William S. Burroughs (February 5, 1914 St. Louis-August 2, 1997 Lawrence) also known as William Burroughs, William S Burroughs, William Seward Burroughs, Burroughs, William S., William Lee, William Seward Burroughs II, Il hombre invisible, The Invisible Man, William S. Bourroughs or Bill was an American novelist, actor, screenwriter, writer, essayist and painter. His child is called William S. Burroughs, Jr..

His albums: The Best of William Burroughs, Dead City Radio, Nothing Here Now but the Recordings, You're the Guy I Want to Share My Money With, NBC: A Soundtrack of Must See TV, The "Priest" They Called Him, TALK TALK, Volume 3 Number 6, The Elvis of Letters, Spare Ass Annie and Other Tales and William S. Burroughs in Dub.

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Carmen Dragon

Carmen Dragon (July 28, 1914 Antioch-March 28, 1984 Los Angeles) was an American conductor, film score composer, composer and music arranger. He had five children, Daryl Dragon, Doug Dragon, Dennis Dragon, Carmen E. Dragon and Kathryn Dragon Henn.

His discography includes: Harp by Candlelight. Genres related to him: Film score.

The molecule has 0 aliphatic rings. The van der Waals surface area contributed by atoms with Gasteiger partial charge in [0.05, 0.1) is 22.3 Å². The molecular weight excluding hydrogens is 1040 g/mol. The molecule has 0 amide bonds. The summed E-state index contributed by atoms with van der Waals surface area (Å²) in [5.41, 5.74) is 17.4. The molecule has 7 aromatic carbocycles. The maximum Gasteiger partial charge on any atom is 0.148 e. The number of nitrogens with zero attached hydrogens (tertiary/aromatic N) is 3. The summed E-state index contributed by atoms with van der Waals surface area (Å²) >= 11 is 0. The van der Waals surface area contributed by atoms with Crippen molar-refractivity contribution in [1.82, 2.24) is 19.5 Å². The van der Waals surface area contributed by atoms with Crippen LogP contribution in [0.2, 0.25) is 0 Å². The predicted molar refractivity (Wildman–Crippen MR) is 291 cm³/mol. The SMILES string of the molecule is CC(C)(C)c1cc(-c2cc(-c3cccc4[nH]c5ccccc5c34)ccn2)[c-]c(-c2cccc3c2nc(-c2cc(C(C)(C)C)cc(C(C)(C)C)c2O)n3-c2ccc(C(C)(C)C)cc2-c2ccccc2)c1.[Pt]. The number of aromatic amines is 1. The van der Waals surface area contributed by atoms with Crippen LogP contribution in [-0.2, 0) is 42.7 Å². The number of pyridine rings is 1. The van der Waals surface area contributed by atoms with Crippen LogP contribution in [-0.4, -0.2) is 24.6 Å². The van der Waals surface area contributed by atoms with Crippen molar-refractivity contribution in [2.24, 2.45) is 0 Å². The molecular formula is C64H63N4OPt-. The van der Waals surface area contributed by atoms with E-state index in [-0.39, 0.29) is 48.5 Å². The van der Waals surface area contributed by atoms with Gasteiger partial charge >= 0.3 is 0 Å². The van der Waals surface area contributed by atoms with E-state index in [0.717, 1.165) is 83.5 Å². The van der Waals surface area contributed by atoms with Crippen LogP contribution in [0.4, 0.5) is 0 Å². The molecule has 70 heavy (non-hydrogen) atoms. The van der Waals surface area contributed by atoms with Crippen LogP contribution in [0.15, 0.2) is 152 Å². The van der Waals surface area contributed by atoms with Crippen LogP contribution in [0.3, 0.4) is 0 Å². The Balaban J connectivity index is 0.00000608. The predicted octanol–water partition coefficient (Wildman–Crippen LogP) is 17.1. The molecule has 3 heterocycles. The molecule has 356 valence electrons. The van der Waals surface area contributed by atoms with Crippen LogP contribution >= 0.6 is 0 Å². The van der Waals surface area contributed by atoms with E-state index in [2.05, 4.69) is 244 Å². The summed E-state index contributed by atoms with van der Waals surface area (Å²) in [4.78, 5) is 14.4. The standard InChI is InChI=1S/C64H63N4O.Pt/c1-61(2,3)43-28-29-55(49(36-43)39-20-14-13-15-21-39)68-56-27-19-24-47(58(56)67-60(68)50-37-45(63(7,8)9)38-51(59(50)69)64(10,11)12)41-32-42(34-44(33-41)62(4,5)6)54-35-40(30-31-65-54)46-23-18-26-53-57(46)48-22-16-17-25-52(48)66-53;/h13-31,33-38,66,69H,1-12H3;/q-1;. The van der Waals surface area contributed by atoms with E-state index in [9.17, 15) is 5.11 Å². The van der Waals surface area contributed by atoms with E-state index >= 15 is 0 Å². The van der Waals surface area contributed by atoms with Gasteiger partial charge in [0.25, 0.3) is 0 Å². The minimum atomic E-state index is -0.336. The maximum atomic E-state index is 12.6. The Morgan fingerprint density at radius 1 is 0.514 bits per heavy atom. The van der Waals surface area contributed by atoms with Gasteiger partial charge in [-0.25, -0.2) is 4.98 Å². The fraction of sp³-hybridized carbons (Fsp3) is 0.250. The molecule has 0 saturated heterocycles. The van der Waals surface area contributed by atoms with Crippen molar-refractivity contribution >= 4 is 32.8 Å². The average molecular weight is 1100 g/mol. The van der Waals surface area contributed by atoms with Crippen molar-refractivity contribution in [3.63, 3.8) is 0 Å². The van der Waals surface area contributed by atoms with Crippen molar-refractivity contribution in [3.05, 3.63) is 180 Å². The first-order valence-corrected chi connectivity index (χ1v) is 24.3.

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Robert Pete Williams

Robert Pete Williams (March 14, 1914 Zachary-December 31, 1980 Rosedale, Louisiana) also known as R. P. Williams was an American guitarist, musician and songwriter.

Related albums: Free Again, I'm Blue as a Man Can Be, Robert Pete Williams, When a Man Takes the Blues, Those Prison Blues, Blues From the Bottoms and Louisiana Blues. His related genres: Louisiana blues, Blues and Jump blues.

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Ivory Joe Hunter

Ivory Joe Hunter (October 10, 1914 Kirbyville-November 8, 1974 Memphis) a.k.a. Hunter, Ivory Joe was an American musician, singer-songwriter and songwriter.

Discography: Blues & Rhythm Series: The Chronological Ivory Joe Hunter 1950-1951, Blues, Ballads & Rock 'n' Roll, Sings Sixteen of His Greatest Hits, I Almost Lost My Mind / If I Give You My Love, I Found My Baby / I Ain't Got No Gal No More and The Fabulous Ivory Joe Hunter. Genres he performed: Rhythm and blues, Boogie-woogie, Country and Blues.